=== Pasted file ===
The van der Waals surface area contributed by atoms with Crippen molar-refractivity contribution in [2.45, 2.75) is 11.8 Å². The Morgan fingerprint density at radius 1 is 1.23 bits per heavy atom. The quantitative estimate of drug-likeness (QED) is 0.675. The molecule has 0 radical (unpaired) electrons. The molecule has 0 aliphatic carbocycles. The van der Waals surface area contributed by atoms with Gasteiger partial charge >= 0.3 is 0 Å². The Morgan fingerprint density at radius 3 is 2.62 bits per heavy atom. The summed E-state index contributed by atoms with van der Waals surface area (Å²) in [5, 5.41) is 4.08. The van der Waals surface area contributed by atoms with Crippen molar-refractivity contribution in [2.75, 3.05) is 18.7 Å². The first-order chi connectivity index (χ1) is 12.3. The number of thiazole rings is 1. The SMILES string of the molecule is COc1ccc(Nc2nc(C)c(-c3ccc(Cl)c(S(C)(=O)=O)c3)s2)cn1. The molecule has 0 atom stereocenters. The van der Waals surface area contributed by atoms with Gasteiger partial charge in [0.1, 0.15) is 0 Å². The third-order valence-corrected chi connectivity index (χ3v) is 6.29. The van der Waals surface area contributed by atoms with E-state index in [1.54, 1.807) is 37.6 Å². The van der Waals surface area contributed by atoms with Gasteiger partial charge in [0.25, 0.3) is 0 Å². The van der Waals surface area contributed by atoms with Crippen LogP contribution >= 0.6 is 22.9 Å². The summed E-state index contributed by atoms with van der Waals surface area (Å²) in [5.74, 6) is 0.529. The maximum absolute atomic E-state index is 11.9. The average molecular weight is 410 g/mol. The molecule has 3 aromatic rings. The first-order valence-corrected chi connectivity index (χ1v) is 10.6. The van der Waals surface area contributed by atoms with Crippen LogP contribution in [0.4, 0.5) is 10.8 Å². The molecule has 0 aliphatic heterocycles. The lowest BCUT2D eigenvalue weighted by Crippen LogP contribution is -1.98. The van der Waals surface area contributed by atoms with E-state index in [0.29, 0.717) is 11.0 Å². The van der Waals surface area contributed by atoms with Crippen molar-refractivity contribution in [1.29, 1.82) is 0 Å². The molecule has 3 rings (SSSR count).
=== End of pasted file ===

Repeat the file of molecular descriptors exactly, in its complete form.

The van der Waals surface area contributed by atoms with Crippen molar-refractivity contribution in [2.45, 2.75) is 11.8 Å². The Morgan fingerprint density at radius 1 is 1.23 bits per heavy atom. The quantitative estimate of drug-likeness (QED) is 0.675. The molecule has 0 radical (unpaired) electrons. The molecule has 0 aliphatic carbocycles. The van der Waals surface area contributed by atoms with Gasteiger partial charge >= 0.3 is 0 Å². The Morgan fingerprint density at radius 3 is 2.62 bits per heavy atom. The summed E-state index contributed by atoms with van der Waals surface area (Å²) in [5, 5.41) is 4.08. The van der Waals surface area contributed by atoms with Crippen molar-refractivity contribution in [2.75, 3.05) is 18.7 Å². The first-order chi connectivity index (χ1) is 12.3. The number of thiazole rings is 1. The SMILES string of the molecule is COc1ccc(Nc2nc(C)c(-c3ccc(Cl)c(S(C)(=O)=O)c3)s2)cn1. The molecule has 0 atom stereocenters. The van der Waals surface area contributed by atoms with Gasteiger partial charge in [0.1, 0.15) is 0 Å². The third-order valence-corrected chi connectivity index (χ3v) is 6.29. The van der Waals surface area contributed by atoms with E-state index in [1.54, 1.807) is 37.6 Å². The van der Waals surface area contributed by atoms with Gasteiger partial charge in [0.25, 0.3) is 0 Å². The van der Waals surface area contributed by atoms with Crippen LogP contribution >= 0.6 is 22.9 Å². The summed E-state index contributed by atoms with van der Waals surface area (Å²) in [5.74, 6) is 0.529. The maximum absolute atomic E-state index is 11.9. The average molecular weight is 410 g/mol. The molecule has 3 aromatic rings. The first-order valence-corrected chi connectivity index (χ1v) is 10.6. The van der Waals surface area contributed by atoms with Crippen LogP contribution in [0.4, 0.5) is 10.8 Å². The molecule has 0 aliphatic heterocycles. The lowest BCUT2D eigenvalue weighted by Crippen LogP contribution is -1.98. The van der Waals surface area contributed by atoms with E-state index in [0.29, 0.717) is 11.0 Å². The van der Waals surface area contributed by atoms with Crippen molar-refractivity contribution in [1.29, 1.82) is 0 Å². The molecule has 3 rings (SSSR count).